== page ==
How would you mount an Arduino on posterboard for school science fair?

How would you mount an Arduino or breadboard on posterboard for a school science fair project?

Or would you suggest another way?

Which Arduino? Mine all have holes for mounting. Use nylon standoffs and nylon screws and nuts.

I guess I would use an Uno unless I found a cheaper one to risk leaving (using) in school.

I guess I would have to mount the Uno by using a board of some type on the other end of the poster board unless it is sturdy.

Thank you.

Hot glue gun? Peel it off when done. Does it need to be functional? Or just for display?

I would like it to be functional. Something working would inspire the imagination and interest of children.

I would put inside a clear box then. Help keep any wires in place, keep it from walking off.

A clear box makes sense. My fingers were pinched by about 3 volts so I can just imagine the trouble it would cause if someone felt 3 volts from messing with it. I would probably send it in without batteries.

What you can do is mount it in a clear box like this, several sizez available at OfficeMax, Staples, online.
Maybe the fat deck of cards size box. Room for a battery holder too.

Chuckz: A clear box makes sense. My fingers were pinched by about 3 volts so I can just imagine the trouble it would cause if someone felt 3 volts from messing with it. I would probably send it in without batteries.

I am seriously doubting that you got "pinched" by 3 volts, unless it was from some higher-than-normal amperage 3 volt source.

As a kid, I played with anything and everything electrical. I was shocked by line voltage (110-120 VAC, 60 Hz), as well as by the spark plug on a gocart engine (all times were stupid accidents). I used to build "shocking toys" from old transformers wired backwards to 6-12 volt batteries. I also played around with plenty of other battery types and sizes; 12 volt D-cell battery packs were fun to build...

Never on any of the battery packs did I ever get shocked via my bare skin.

As an adult, I've been shocked by automobile spark systems, as well as felt "tingles" from telephone ring voltages, and from a car battery (lots of current potential there!); in most cases, my hands/arms were sweaty. Even then, it was only a tingle (not a pleasant tingle, though!)...

I could imagine that 3 volts could give you a "tingle" if there was sufficient amperage available, and you were sweaty or such. But 3 or 6 volts from something like an AA or C cell battery pack?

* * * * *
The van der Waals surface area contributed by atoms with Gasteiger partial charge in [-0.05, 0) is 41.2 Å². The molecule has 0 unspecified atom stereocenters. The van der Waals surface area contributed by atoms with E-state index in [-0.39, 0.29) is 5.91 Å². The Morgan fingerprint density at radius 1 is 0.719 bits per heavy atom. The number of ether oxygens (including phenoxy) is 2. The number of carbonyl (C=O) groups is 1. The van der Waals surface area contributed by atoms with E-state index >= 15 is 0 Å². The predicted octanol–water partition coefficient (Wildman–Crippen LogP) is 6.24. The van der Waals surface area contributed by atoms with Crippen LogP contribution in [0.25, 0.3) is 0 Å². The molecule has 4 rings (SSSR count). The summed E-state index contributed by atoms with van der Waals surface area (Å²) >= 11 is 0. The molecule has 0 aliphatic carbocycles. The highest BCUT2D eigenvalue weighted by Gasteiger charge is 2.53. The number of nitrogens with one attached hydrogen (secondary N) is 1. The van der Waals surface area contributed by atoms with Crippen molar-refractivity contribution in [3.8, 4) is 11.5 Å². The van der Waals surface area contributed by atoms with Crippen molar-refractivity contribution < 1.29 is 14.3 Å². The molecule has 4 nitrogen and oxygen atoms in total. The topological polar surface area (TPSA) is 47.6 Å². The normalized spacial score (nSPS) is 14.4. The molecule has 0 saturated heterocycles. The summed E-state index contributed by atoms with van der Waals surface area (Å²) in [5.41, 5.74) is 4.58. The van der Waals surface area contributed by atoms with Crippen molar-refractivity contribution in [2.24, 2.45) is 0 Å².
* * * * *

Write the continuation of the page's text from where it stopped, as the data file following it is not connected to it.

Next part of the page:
Unlikely, IMHO...

I think the Nano is the best choice here, it has all the capability of an Uno but measure ~46mmx18mm i.e. easy enough to hide and secure. The mini is smaller still, but it is actually more expensive than the nano.

Place a small 9 volt battery terminals directly to your skin, you won't feel a thing. Take the same battery and place the terminals to your tongue, it will taste very very bitter and you will pull it away, but it won't feel like a real electrical shock at all. 3 volts is just too low a voltage to feel with normal skin resistance.

I use to go with my dad to a auto parts place as a youth in the 50s. They had on the shelf all types of carbon zinc batteries used in the old tube portable radios and other devices, 1.5, 3, 6, 9, 12, 15, 22-1/2, 45, 67-1/2, 90. I would place two fingers across the terminals to see if I could feel anything, and I found that only the 67-1/2 was worth a small threshold tingle, the 90 kind of hurt. ;)

Promini is least expensive, due to having no USB interface - I used a bunch of them, only connected to PC via FTDI Basic for programming. Purchased 1 FTDI, 20 Promini, saved a bunch that way. http://search.store.yahoo.net/yhst-27389313707334/cgi-bin/nsearch?query=promini&searchsubmit=Go&vwcatalog=yhst-27389313707334&.autodone=http%3A%2F%2Fwww.gravitech.us%2F

Promini are all installed now, keep using the FTDI Basic to download into freestanding arduino clones, like my Mini-uino's.